By Greg Seitz
Here at Planetary Design we put a lot of thought and effort into serving our customers, because frankly, we couldn’t exist without you. We know that you’re curious, you’re big-picture thinkers, and you have questions. Questions such as:
- How does the Airscape technology actually work?
- Why two lids, instead of one lid with a really great seal? Isn’t this redundant?
- How does food lose its freshness?
- Am I -is everything- really marching alone, through time and space, destined to an inescapable fate of eventual decay?
Woah there, slow down. This is a perfectly reasonable line of inquiry, and while the last one is a little bit out of our reach, we’ll do our best to put your mind at ease.
The Amazing Airscape
The inner lid does most of the work, while the outer lid provides backup as a secondary seal to buffer the effects of temperature change, and keeps out unwanted guests like dust and flies. You know when you’re really hungry but it’s still a half hour before dinner so you open that mostly-eaten box of crackers that’s been in the cupboard for a week, and what’s left isn’t so much crackers but slabs of cardboard/cat litter composite? This kid knows. The Airscape helps eliminate such indignities from your life.
The Airscape preserves freshness by minimizing the amount of air that comes in contact with food. The inner lid serves to eliminate empty space, forcing excess air of the container and creating a seal. This nifty Airscape demonstration video shows exactly how. Reusable containers typically allow for progressively more air to enter as the contents get used, leading to diminished palatability towards the bottom. The Airscape mimics a vacuum seal by effectively shrinking the container as the contents are consumed.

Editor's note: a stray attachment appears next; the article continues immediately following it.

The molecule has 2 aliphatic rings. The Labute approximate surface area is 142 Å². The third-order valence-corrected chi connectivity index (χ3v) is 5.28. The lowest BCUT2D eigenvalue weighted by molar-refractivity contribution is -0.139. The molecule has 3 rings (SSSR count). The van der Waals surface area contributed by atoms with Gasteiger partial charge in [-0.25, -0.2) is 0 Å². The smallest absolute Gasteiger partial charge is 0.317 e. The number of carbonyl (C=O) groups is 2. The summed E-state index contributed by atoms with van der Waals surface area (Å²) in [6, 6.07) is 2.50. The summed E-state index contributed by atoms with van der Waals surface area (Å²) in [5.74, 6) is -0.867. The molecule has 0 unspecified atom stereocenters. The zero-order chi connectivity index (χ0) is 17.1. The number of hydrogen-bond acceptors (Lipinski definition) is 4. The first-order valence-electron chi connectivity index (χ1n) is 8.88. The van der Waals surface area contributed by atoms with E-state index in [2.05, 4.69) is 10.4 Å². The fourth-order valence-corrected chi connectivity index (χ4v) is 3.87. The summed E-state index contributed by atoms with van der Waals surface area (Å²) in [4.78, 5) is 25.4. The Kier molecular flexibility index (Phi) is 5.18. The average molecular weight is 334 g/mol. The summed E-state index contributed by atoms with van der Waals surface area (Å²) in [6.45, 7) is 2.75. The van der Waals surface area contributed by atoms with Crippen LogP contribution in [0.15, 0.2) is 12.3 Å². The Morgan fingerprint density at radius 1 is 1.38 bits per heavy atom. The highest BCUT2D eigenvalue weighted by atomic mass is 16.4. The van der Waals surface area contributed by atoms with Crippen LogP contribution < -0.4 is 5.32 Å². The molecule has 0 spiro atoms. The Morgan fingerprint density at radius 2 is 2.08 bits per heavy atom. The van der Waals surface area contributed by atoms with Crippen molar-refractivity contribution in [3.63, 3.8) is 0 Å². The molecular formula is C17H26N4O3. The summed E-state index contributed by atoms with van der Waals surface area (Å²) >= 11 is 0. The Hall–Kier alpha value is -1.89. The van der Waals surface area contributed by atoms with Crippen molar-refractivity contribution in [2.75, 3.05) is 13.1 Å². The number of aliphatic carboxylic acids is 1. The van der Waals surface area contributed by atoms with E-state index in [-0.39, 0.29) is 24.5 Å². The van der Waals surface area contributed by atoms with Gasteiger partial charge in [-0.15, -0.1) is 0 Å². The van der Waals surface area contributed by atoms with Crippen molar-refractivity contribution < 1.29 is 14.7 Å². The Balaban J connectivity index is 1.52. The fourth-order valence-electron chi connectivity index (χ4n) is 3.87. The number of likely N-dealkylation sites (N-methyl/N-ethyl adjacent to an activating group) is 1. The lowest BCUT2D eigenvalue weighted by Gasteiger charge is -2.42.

I know what you’re thinking, and you’re right: We can’t live without breathing air, yet it degrades our food. There’s no clear line between where fresh ends and staleness begins. It’s all so intangible, so abstract, so unsettling.
Some (Potentially Excessive) Science Behind It All
When food comes in contact with air, it loses freshness via two mechanisms: humidity and oxygen. Humidity mainly affects texture, while oxygen degrades food at the molecular level.
This degradation occurs for the same reason we breathe oxygen and carry it in our blood: oxygen is a fairly reactive gas.
Oxygen constantly undergoes chemical reactions, called redox reactions, which drive common processes we witness in everyday life. Fire is a fast redox reaction, and our breathing is a slow one. Coffee loses its flavor via redox reaction, similar to apple flesh turning brown when exposed to air. Interestingly, redox is also responsible for the formation of free radicals in our bodies, excessive amounts of which lead to cell death and cancer-causing mutations. So, while oxygen gives us life, it also contributes to life’s end. Redox isn’t good or bad, it just is. Food will always degrade and cars will always rust, because like Neil Young says, rust never sleeps.
Of course, this discussion has ramifications so extensive and profound that it could just send you, the engaged reader and customer, into an existential tailspin of doom. It’s a harsh realization that everything in the universe is going towards a state of chaos and disorder, true. This is the nature of our existence; it’s always been that way.
This tendency towards chaos is a force known as entropy, and it’s as integral to the universe as gravity and time. Spanning all scientific disciplines, experiment after experiment shows that disorder in the universe is constantly increasing, to the degree that it’s been declared law.
Let’s Do What We Can
But don’t dismay, because there’s nothing we can do about that. What we can do is look at the entropy in our own lives, and decrease it by applying energy. You and I can make choices and put efforts into fighting the entropy in our lives. We can clean our bathrooms. We can apologize and repair our mistakes. We can work to create the lives of our design. And considering the sheer magnitude of the forces around us, if we’re defying the laws of physics, pushing the inner lid into the Airscape is a fairly easy task.